I have traveled between Albuquerque and the Phoenix area about 100 times. I have tried every route possible settling on the Albuquerque to Flagstaff via I-40 then Flag to Phx via I-10. This is the fast way taking less then 8 hours (a lot less if your not worried about Cops). I’ve written about the trip before and some of the sites to see. Some of the interesting parts are the modern ruins of Route 66 along I-40. I never knew Route 66 as a road only what I have seen driving along at high speed and can only imagine what it was like when Route 66 was a real road.

Just west of Albuquerque is the Rio Puerco Bridge. This bridge is an remnant of the orignal Route 66 and the New Mexico highway department has chosen to keep it in tact for history along with a little bit of the original route 66. What facinates me most about this bridge is it appears to be a 1 lane bridge. With people zipping by on nearby I-40 it’s hard to imagine a time when people had to slow down for this. You can read more here. The sign on the bridge reads the following” “This parker through truss located on the historic route 66 was built in 1933. It was fabricated by the Kansas City Structural Steel Company and erected by F.D. Shufflebarger of Albuquerque. It’s 250 good lenght is on eo fhte longest in New Mexico. Repairs and remodeling were completed in 1957. This structure was replaced in 1999 and is being preserved by the New Mexico State Hightway and Transportation Department.”

On down the road in Arizona you will find the Meteor Crater, “50,000 years ago, a huge iron-nickel meteorite, hurtling at about 40,000 miles per hour, struck the rocky plain of Northern Arizona with an explosive force greater than 20 million tons of TNT. The meteorite estimated to have been about 150 feet across and weighing several hundred thousand tons, in less than a few seconds, left a crater 700 feet deep and over 4000 feet across”. You will find a modern vistors center at the crater site itself. What is most interesting is the original visitors outpost located along the old route 66. It amazes me how quickly and easily a building can be come run down so quickly.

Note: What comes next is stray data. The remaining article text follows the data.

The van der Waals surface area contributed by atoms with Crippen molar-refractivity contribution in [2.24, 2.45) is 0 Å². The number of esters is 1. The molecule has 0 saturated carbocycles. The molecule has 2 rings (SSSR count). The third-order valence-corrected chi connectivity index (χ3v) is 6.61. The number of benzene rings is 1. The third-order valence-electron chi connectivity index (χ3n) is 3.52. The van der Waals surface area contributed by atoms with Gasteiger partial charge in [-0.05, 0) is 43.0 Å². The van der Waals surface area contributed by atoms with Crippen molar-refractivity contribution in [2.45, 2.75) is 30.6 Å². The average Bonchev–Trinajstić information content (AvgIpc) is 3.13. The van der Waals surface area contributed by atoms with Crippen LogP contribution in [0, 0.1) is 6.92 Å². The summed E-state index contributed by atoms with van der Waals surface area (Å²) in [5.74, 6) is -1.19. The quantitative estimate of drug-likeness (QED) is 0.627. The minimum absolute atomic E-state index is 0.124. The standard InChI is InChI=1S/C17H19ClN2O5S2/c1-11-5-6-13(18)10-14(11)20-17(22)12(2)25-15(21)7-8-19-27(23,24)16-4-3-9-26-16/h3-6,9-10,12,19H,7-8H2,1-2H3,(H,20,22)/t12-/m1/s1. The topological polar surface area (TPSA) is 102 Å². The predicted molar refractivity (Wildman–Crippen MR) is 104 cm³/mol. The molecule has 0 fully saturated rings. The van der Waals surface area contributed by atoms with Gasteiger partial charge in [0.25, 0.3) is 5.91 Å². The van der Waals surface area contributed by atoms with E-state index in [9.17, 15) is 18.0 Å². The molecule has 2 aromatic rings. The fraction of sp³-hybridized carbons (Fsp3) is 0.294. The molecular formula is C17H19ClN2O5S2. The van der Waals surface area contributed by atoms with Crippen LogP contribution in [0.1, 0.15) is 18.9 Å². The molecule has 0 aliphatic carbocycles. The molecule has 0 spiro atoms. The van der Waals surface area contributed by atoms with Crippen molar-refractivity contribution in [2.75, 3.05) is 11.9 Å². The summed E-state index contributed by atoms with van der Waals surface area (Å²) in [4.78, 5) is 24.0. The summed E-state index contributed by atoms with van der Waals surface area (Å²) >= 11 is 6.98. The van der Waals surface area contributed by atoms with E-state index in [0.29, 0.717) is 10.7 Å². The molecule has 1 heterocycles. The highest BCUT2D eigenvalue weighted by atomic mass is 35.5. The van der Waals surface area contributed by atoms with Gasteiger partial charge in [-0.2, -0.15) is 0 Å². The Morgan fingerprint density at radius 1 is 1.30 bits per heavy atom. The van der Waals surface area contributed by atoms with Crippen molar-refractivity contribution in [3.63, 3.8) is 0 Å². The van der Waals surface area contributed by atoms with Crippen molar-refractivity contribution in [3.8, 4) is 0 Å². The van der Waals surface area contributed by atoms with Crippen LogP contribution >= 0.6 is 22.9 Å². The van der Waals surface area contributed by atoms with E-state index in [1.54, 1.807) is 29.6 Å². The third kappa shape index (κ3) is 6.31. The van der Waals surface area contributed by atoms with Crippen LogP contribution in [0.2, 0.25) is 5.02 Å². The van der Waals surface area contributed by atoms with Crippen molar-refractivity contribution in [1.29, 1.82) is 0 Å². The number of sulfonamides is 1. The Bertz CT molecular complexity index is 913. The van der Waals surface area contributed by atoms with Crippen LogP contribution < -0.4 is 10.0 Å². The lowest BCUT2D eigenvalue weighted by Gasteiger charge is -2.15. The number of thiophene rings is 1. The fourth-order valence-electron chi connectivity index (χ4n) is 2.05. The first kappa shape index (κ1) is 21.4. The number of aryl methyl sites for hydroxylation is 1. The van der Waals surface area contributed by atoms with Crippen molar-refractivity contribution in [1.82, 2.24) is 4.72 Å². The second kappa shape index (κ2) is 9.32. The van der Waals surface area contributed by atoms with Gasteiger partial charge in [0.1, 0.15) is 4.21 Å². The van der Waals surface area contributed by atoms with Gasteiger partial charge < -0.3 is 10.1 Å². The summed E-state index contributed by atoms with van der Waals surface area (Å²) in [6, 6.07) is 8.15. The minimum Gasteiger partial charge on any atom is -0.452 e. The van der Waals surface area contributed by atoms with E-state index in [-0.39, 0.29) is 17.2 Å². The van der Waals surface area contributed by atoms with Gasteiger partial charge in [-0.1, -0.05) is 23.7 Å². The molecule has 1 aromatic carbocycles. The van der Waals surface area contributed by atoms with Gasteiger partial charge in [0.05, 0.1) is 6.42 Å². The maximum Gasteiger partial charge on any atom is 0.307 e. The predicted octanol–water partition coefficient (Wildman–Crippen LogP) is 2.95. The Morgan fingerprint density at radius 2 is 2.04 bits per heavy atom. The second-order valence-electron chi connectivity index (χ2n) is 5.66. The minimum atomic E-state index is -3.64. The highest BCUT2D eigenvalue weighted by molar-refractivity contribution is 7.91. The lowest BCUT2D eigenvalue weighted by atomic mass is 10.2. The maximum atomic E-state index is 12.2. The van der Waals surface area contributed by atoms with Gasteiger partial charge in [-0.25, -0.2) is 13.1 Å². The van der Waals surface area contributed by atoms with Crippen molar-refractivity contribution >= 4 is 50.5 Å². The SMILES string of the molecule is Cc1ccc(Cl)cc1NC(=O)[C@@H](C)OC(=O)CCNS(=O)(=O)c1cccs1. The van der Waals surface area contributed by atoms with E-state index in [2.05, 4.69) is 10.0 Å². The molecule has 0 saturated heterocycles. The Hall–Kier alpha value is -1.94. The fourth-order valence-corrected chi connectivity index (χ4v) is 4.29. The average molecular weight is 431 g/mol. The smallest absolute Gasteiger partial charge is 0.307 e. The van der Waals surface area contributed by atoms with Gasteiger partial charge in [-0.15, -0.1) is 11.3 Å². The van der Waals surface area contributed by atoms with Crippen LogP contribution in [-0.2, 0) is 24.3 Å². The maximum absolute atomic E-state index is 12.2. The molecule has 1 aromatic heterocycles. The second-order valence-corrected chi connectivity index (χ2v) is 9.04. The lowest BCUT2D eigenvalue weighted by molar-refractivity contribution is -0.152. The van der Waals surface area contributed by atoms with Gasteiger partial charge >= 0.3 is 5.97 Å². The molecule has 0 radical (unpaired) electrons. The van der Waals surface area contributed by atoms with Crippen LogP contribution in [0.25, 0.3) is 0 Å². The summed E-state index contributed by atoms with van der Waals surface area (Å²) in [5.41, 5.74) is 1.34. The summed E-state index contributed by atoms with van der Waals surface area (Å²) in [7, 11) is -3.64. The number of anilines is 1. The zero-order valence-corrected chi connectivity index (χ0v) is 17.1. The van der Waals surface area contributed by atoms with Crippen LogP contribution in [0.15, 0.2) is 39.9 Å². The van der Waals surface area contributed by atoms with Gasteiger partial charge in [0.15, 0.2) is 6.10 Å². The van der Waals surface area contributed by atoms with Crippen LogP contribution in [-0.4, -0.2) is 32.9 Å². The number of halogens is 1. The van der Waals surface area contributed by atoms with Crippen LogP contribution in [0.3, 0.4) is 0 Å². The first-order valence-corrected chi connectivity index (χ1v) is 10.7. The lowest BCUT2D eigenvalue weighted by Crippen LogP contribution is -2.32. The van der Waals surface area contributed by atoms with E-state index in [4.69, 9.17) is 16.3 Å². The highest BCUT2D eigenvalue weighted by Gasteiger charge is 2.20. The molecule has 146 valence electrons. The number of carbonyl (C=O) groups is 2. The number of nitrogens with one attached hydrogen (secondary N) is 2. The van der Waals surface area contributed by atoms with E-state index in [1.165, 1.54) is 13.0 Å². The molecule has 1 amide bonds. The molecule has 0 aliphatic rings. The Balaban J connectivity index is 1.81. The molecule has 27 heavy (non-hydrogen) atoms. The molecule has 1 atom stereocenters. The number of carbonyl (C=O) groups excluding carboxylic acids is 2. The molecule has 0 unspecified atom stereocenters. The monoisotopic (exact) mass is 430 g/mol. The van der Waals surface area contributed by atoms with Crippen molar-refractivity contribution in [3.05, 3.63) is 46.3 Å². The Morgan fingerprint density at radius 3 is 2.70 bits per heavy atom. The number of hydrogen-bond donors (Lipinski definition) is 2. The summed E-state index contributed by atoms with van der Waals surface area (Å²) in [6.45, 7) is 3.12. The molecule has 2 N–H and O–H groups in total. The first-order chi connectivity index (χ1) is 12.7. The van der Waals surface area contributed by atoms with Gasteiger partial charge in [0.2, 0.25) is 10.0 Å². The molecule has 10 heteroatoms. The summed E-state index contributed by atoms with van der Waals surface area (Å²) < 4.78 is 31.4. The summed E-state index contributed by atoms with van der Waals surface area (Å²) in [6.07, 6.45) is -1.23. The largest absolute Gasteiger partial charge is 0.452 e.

I can only imagine what a place Two Guns was back in it’s day. The run down buildings once held wild animals one of them still partially stands to say “Mountian Lions”. There’s a standing bridge crossing the Diablo Canyon which was part of the original route 66 road. The whole place is for sale you as of this writing you can drive up on the property. I assume that is so prospective buyers can take a look at the place. Looks like there was once an attempt at a modern gas station but apparently didn’t get enough business.

Twin Arrows is another abandon outpost along the old Route 66. Looks a little more modern and from the gas price still partly up on the sign it appears to be opened sometime during the last decade at least. I guess people don’t need to stop as often as they use to for gas thought this station looks a lot more interesting than the run of the mill “modern” stations do. There’s more to Twin Arrows then what you can see from the interstate as the old Route 66 loops back and around this gas station to the Padre Canyon Bridge. There’s nothing to stop you from driving along these areas of old Route 66.

You can read more about these sites and others along Route 66 here